Supervisor? Me?

I sat by and watched an accident being created and I was powerless to help. An uncomfortable place for any safety person. Let me explain. I was sitting in a public place and watched a contractor arrive to complete the fitting of some plastic waste bin covers. He had a young fellow helping him on what was probably his first “real” job.

They pulled up across the parking area and carried over a small generator and a router to the first waste bin. I watched the “experienced hand” get his helper to hold the lid balanced on the edge of the waste bin while he used the router to trim the edge. No clamps, elbows to move the mounting chain out of the way, no hearing protection and no eye protection. A potential disaster on so many levels but the real disaster was the look of admiration on the young helper’s face. He saw an experienced person roll the dice and get lucky but that example will guide him until his luck runs out.

I would bet that if I talked to our contractor he would never consider himself a “supervisor”. He’s just “showing the kid the job”. Looking at the Occupational Health and Safety Regulation we find that a supervisor is someone who “instructs, directs and controls workers in the performance of their duties”. This means that our contractor is also a supervisor in relation to his assistant.

All too often supervisory tasks are imposed on employees without considering the nature of those new responsibilities. This results in giving a new job to someone who does not have the skills or knowledge to do it. Normally, we would automatically train someone new in how to handle equipment or machinery safely and effectively but we fail to give the same thought to a new supervisor and how they handle their crew.

This is truly unfortunate because the supervisor is the most directly involved with those on the front line and usually has the greatest influence on employee motivation and engagement. Studies show that an engaged workforce is significantly more productive, up to 52% more, according to the McKinsey Group. This is possible because engaged employees put more discretionary effort into their jobs.

So, if we were to think about it, what training would we need to provide to a new supervisor? From a due diligence perspective the Workers Compensation Act requires supervisors to be knowledgeable of the Act and Regulations, and be able to ensure the health and safety of anyone under their direct supervision. This includes being knowledgeable of the work and its hazards so those being supervised can be instructed and informed before they start work.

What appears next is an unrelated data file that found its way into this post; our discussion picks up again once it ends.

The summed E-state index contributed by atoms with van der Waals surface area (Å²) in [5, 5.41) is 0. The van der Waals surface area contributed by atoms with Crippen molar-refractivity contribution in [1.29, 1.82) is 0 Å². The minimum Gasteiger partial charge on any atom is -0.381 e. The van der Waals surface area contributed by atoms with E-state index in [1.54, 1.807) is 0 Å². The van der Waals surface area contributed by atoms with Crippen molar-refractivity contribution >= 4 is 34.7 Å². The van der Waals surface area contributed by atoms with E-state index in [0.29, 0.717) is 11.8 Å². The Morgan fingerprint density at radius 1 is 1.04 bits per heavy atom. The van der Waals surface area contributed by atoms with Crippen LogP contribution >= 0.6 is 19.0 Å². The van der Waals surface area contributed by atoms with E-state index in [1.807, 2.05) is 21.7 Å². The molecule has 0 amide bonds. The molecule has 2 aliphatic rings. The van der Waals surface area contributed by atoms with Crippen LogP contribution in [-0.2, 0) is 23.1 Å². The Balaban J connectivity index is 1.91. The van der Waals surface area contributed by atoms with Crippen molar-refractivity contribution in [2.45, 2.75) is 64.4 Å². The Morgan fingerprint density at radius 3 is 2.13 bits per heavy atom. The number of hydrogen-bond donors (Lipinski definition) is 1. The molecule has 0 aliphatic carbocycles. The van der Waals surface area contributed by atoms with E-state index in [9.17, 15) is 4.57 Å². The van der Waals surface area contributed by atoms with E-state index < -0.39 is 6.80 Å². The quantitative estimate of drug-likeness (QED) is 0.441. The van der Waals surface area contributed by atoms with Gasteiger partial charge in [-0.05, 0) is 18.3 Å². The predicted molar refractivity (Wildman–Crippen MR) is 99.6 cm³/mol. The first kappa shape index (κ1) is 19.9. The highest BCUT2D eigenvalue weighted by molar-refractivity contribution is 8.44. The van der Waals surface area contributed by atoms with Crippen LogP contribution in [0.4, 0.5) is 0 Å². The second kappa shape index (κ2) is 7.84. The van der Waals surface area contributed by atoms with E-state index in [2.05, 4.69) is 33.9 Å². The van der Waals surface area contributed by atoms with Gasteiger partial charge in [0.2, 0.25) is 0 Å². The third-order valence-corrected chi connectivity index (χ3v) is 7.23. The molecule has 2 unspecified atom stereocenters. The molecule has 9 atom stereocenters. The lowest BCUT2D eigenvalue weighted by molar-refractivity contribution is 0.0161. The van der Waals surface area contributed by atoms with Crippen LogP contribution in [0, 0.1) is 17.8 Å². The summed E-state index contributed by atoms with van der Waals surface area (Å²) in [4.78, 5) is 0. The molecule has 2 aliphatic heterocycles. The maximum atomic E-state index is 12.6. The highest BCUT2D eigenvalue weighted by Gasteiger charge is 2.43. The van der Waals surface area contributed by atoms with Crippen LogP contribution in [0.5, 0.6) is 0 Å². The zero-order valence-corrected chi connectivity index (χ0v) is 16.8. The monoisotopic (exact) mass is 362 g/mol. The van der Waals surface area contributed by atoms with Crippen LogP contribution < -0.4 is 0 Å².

This raises another flag. Has your new supervisor ever instructed anyone? Do they know how to evaluate competence and set standards that promote the company safety policy? When there is instructing to be done, has anyone taken the time to show the new supervisor how to record who was trained, and in what? Don’t forget to explain why all this documentation is important and what purpose it serves in establishing your due diligence.

So let’s see. So far we need to understand regulations, responsibilities, be able to teach, and keep records. That’s not so bad. How about the differences in supervising new or inexperienced workers as opposed to old hands and maybe some training on hazard and risk assessment? I know it seems obvious but we are asking someone to use their experience and knowledge to keep others out of trouble. That’s not the same a staying out of trouble yourself. This list is getting longer!

All these questions show us that our supervisor from the beginning is really a guy who knows his job but has been given a task (instructing others) without possessing all the necessary tools to complete the task. The unfortunate result is an increased potential for an accident with all the costs, financial and personal, that come with it. By making sure our supervisors are trained for the job we expect of them, we are not only doing our due diligence, but we are enhancing our company’s ability to excel.

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Earl has more than 20 years of road experience. He started with long haul and later swapped the transportation of packages for people. Working as a professional bus driver driving intercity and charter buses, his favourite destination was Reno, NV. Moving into the position of driver instructor was a natural progression that he enjoyed for the challenges it provided.

Earl has a Diploma of Technology in Occupational Health and Safety (OHS) from the BC Institute of Technology and is a Canadian Registered Safety Professional (CRSP). He is responsible for providing OHS advisory services to companies, developing the SafetyDriven OHS programs and curriculum, as well as research regarding health and safety in the trucking industry.

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